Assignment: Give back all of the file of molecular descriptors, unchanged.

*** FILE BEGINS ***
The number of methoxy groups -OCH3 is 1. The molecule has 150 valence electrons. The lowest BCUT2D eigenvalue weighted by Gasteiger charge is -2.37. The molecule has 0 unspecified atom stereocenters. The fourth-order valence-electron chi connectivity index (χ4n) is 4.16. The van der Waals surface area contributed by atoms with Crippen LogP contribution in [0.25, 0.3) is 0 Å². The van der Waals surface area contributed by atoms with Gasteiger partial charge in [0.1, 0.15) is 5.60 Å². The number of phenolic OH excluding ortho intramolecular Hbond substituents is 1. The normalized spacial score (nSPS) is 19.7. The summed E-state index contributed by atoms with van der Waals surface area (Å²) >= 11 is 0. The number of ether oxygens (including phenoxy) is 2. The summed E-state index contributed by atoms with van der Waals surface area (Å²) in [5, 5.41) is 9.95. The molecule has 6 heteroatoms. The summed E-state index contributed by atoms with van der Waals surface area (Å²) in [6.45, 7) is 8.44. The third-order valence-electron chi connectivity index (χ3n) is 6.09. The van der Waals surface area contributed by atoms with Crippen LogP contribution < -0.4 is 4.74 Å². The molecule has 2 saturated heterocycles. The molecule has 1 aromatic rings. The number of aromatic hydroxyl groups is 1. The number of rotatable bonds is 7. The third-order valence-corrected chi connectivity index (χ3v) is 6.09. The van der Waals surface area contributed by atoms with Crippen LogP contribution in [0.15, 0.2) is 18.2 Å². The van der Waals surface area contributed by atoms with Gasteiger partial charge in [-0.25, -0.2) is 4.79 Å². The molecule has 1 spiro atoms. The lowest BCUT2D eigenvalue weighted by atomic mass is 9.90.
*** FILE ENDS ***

The number of methoxy groups -OCH3 is 1. The molecule has 150 valence electrons. The lowest BCUT2D eigenvalue weighted by Gasteiger charge is -2.37. The molecule has 0 unspecified atom stereocenters. The fourth-order valence-electron chi connectivity index (χ4n) is 4.16. The van der Waals surface area contributed by atoms with Crippen LogP contribution in [0.25, 0.3) is 0 Å². The van der Waals surface area contributed by atoms with Gasteiger partial charge in [0.1, 0.15) is 5.60 Å². The number of phenolic OH excluding ortho intramolecular Hbond substituents is 1. The normalized spacial score (nSPS) is 19.7. The summed E-state index contributed by atoms with van der Waals surface area (Å²) >= 11 is 0. The number of ether oxygens (including phenoxy) is 2. The summed E-state index contributed by atoms with van der Waals surface area (Å²) in [5, 5.41) is 9.95. The molecule has 6 heteroatoms. The summed E-state index contributed by atoms with van der Waals surface area (Å²) in [6.45, 7) is 8.44. The third-order valence-electron chi connectivity index (χ3n) is 6.09. The van der Waals surface area contributed by atoms with Crippen LogP contribution < -0.4 is 4.74 Å². The molecule has 2 saturated heterocycles. The molecule has 1 aromatic rings. The number of aromatic hydroxyl groups is 1. The number of rotatable bonds is 7. The third-order valence-corrected chi connectivity index (χ3v) is 6.09. The van der Waals surface area contributed by atoms with Crippen LogP contribution in [0.15, 0.2) is 18.2 Å². The van der Waals surface area contributed by atoms with Gasteiger partial charge in [-0.25, -0.2) is 4.79 Å². The molecule has 1 spiro atoms. The lowest BCUT2D eigenvalue weighted by atomic mass is 9.90.